SKAG structure to optimize performance

In this article we talk about a technique that uses that same principles but focuses on ad groups instead of campaigns. We’ve tried both, and the Alpha/Beta structure is method we like to use. Because budgets live at the campaign level we like the ability to strategically allocate budget between the hunting (Beta) and farming (Alpha) campaigns. However, many people find it easier to focus on ad groups instead.

Campaign organization

Step 1: Create different campaigns based on business value

When building out a campaign structure, we recommend that your first consider the business value of the products or services being advertised. Create separate campaigns for items with different business value. Doing this helps clarify the ROI of the campaigns and makes it easier to allocate budget. For example, Faber auto repair might prize transmission repair and body work because they represent the highest profit margin. Create a campaign for these topics, and a second campaign for all others. You now have two campaigns: Faber HiValue and Faber MdValue. Note: Create more campaigns if it makes sense. The idea is to create tiers of business value, but keep it manageable. Typically two or three campaigns is sufficient.

Step 2: Create different campaigns based on device and network

We recommend you also separate campaigns based on device and network. To keep things manageable, it’s usually best to begin with a search network (not display network) campaign that targets desktops (not mobile). Later you can add additional campaigns for mobile devices and the display network. It’s a good idea to name your campaigns using a system that helps you keep track of this: Faber HiValue|D|S Faber MdValue|D|S Where D=desktop and S=search. Note that business value and mobile/desktop divisions are sometimes the same. For example, to a tow-truck service a mobile customer is likely more valuable. In this case the high value campaigns will also always be mobile campaigns.

Step 3: Create different campaigns based on location

Location targeting is defined at the campaign level, so if you are targeting different locations you need to create separate campaigns for those as well. For example, Faber auto repair might want to bid out of state searches way down vs. local searches: Faber HiValue|Local|D|S Faber MdValue|Local|D|S Faber HiValue|visitors|D|S Faber MdValue|tourists|D|S

Introducing SKAGs - a way to organize ad groups within your campaigns

A SKAG of penguins. Get it? They are all alike? Look, it’s hard to find a image that matches the topic of a “SKAG” SKAG is an acronym for Single Keyword Ad Group. The idea is to build ad groups that are as specific as possible so that you can refine ad copy and landing pages for them.

Step 1: Identify your root keywords and variations

The technique is to identify your root keywords, which are the shortest keyword you are willing to bid on. For example, if you are an auto repair shop, you might decide your root keyword is “auto repair.” You build out your SKAGs by placing your root keyword into an ad group with three match types: broad modified, phrase, and exact. We suggest you don’t build out separate ad groups for each match type. It’s an administrative headache keeping track of everything and building out meaningful reports for a keyword combination. Your ad group in the end would contain: +auto +repair “auto repair” [auto repair] Build out additional ad groups with variations of the root keyword. For example, a second ad group might be: +car+repair “car repair” [car repair] And a third might be: +auto +shop “auto shop” [auto shop] And so on. As you create ad groups and ad your keyword variations to them, make sure you use the keyword to name the ad group. This way it’s easy to keep track of which SKAG is which. Who wants to lose track of SKAGs? It’s so embarrassing.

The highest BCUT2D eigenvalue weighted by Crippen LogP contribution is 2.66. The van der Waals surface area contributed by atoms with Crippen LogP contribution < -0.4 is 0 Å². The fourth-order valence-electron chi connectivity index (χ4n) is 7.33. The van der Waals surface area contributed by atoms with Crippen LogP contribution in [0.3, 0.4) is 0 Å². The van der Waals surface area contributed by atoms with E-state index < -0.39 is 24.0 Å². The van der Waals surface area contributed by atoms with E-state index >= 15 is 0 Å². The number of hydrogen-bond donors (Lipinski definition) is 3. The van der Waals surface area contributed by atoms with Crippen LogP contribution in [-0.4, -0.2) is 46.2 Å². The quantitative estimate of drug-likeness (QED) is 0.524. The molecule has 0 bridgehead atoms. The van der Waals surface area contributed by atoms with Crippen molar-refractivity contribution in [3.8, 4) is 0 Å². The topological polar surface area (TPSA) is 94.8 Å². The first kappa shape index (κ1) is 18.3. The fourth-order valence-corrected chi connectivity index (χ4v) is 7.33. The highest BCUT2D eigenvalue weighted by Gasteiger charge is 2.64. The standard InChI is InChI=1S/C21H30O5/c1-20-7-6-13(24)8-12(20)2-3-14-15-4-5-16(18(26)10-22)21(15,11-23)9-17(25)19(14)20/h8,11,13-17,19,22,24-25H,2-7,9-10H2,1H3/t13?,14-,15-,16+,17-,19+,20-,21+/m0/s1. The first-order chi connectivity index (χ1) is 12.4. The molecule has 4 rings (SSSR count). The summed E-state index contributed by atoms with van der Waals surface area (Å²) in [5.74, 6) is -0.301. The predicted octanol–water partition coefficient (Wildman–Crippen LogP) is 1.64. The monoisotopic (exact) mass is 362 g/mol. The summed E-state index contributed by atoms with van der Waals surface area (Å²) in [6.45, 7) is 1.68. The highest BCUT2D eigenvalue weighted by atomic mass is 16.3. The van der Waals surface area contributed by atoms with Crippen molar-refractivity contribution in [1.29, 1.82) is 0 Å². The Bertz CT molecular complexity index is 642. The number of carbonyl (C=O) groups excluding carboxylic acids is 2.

Step 2: Run your campaigns and take a look at the search queries

Run the initial campaigns your built in step one for at least a week, preferably two. The broad modified keywords that you created should attract lots of different variations of the keywords. If the variations are not relevant, add then as negative keywords to the ad groups.

Step 3: Create additional SKAGs based on high performing search queries

The auto shop might attract valuable search queries such as “toyota auto repair” ¬†You can now ¬†create a new SKAG based on that keyword, like this: +toyota +auto +repair “toyota auto repair” [toyota auto repair] Step 4: Refine the ad copy and landing pages for the new SKAG As you build out new SKAGs, they will become more and more specific. Your ad copy and landing pages should follow suit, which ensures that your campaign maintains a high relevance and thus a high Quality Score. This brings all sorts of goodness, including higher ranking, higher CTR, and cheaper CPC. We suggest keeping the keyword in the headline 1 (if necessary headline 1 and headline 2) of the ad. This ensures you maintain relevance. Step 5: Add a negative keyword for the new SKAG into the original ad group You don’t want your ad groups competing with one other, so you need to make sure that all traffic associated with “toyota auto repair goes to your new SKAG, and not the original one. To do this, you add “Toyota” as a negative keyword to the original ad group.

Contents